It is not the doom of the world, it is a return to normal, perhaps a little abrupt, but a return to normal. For 10 years we have lived in a fairytale world, with high prices, where it was difficult to distinguish where there was value, from where there was not.

It is normal in a world where when I borrow money I get a positive rather than a negative interest rate in return. It is normal for prices to rise based on market dynamics in supply and demand. It is common for those who have made debt to invest and create development in their own country to be rewarded with lower spreads than those who have used low-cost debt to make running expenses and welfare.

I know it may seem cynical, but the return to normality also brings back profits, the distinction between a good investment and a bad one, between good debt and bad debt, between solid companies and deceased companies kept alive with state aid. .

First there is the surprise, the shock, the confusion, the fear, but then the return to serenity, to rationality, will make us discover that there are a lot of possibilities. First, the market punishes everything, but then you will look back at the basics and you will find that there are many quality investments at a reduced price.

The world does not end, on the contrary. In the last 20 years and in the next 20, humanity will experience more change than in the last 2000. The advancement of technology will revolutionize the way we live, work, communicate, travel, heal, have fun, and so on.

In a little over a decade, we will only travel on self-driving electric cars, we study and work in the metaverse, our refrigerator will act directly. In Asia, one billion people who want to get out of poverty will join the middle class. Cures against diseases that have hitherto been considered incurable will be discovered.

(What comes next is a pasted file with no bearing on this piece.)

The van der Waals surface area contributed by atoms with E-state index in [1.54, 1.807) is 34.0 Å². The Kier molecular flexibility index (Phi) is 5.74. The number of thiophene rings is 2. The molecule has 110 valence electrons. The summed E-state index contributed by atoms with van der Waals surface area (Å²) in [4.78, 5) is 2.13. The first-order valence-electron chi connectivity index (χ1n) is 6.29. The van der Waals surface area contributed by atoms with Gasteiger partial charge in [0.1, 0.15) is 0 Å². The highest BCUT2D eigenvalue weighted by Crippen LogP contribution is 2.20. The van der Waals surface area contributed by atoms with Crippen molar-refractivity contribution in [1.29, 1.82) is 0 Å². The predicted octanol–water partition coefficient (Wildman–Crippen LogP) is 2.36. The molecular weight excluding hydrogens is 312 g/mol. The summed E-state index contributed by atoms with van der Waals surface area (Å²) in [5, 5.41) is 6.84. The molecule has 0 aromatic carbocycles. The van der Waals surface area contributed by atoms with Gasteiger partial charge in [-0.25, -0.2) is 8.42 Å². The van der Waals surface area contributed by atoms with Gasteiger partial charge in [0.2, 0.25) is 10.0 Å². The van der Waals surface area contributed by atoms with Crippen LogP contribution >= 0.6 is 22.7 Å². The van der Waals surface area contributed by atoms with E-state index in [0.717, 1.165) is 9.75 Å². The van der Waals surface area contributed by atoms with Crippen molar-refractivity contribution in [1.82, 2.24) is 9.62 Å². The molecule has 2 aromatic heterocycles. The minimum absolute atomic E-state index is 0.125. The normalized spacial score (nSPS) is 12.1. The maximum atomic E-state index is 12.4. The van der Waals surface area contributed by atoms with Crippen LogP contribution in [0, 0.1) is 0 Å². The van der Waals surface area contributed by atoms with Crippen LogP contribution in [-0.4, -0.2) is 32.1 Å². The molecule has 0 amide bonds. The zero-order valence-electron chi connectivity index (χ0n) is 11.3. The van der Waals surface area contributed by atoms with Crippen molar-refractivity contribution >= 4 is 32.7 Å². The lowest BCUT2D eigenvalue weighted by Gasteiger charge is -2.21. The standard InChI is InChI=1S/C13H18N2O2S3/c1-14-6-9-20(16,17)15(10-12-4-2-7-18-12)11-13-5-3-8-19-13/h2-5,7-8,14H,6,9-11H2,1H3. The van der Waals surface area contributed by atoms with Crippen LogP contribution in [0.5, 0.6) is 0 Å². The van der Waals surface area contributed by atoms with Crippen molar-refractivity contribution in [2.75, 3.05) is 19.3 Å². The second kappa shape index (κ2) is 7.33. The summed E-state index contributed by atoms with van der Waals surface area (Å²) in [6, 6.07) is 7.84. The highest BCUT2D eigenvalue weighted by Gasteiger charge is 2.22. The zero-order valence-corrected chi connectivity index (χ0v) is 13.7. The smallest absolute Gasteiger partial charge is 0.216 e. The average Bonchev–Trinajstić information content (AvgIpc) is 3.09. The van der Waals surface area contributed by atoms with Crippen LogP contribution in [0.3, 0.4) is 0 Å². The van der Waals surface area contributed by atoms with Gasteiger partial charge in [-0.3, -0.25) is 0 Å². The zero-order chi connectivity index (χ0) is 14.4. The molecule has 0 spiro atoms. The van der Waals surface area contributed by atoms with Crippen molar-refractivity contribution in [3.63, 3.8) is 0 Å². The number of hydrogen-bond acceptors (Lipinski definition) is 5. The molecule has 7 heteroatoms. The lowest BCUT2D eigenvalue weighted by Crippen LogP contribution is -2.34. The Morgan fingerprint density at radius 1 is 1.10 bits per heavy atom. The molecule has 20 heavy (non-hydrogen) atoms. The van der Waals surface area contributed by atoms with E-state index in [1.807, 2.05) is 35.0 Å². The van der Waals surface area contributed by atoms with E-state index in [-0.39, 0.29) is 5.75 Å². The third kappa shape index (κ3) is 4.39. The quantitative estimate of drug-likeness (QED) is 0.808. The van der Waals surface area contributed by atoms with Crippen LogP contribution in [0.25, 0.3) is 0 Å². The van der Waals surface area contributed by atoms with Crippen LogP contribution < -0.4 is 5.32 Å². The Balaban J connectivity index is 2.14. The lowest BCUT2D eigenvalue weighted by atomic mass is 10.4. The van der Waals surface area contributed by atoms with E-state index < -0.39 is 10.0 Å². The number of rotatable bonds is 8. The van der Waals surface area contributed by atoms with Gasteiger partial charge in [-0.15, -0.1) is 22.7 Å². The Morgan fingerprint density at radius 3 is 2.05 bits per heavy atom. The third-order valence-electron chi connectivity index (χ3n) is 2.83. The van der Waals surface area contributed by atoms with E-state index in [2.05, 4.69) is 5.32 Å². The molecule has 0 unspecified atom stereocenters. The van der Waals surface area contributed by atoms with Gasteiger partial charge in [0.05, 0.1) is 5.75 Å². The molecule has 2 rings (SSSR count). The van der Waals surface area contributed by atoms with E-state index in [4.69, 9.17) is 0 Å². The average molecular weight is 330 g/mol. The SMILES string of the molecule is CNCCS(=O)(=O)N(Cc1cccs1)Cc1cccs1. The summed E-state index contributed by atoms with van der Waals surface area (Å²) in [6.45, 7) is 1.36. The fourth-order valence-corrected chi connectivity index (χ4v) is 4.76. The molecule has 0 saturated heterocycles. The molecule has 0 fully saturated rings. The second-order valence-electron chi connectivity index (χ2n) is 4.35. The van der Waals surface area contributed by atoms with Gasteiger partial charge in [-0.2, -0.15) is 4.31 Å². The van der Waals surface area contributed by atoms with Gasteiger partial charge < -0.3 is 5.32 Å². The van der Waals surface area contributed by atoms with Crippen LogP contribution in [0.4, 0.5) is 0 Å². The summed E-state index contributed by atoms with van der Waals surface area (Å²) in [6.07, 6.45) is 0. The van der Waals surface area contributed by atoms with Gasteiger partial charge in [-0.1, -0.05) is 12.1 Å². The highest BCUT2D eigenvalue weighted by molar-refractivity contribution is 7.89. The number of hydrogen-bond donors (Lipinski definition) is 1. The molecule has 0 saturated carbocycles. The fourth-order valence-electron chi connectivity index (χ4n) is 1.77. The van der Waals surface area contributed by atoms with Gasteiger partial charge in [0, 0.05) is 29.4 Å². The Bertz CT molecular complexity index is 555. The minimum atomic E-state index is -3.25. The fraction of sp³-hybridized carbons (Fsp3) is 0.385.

We are in the midst of the fourth industrial revolution and we are facing an era of well-being, health and progress that was unthinkable until a few years ago. It is an unstoppable phenomenon that no one will be able to curb. By meeting at work, fund managers, entrepreneurs, scientists, I can see every day how many incredible projects will come to life in the next few years.

In light of this, one can only be optimistic. In the end, humanity has always moved forward and overcome all crises. The markets have always grown, they experience brief moments of sharp decline, and then they resume their normal course, which is uphill.

Sometimes they ask me when is the right time to invest, my answer is ALWAYS because the long term market is always rising. But if they were to ask me now, I would add that if the right time to invest is always, after a sharp fall it is even more, because there is an opportunity to buy securities of the same quality at 20% / 30% or even with 50% discount compared to last year.

The market rewards those who are patient and courageous, rewards those who manage to remain calm in these moments of decline, buy on the downside and wait for the subsequent rises that will sooner or later come.

The performance of an investment portfolio builds especially during periods of decline, as it continues to buy at a discount in times of pessimism, not when markets are high and euphoria reigns.

In my last newsletter I wrote “We are living this year with big changes, we do not know what 2022 will bring, but no matter what happens, we will have to be ready to face it and transform any challenge into an opportunity”

Here we are, 2022 has come, with many challenges, but also many opportunities, it is up to us to decide if we are ready to take them.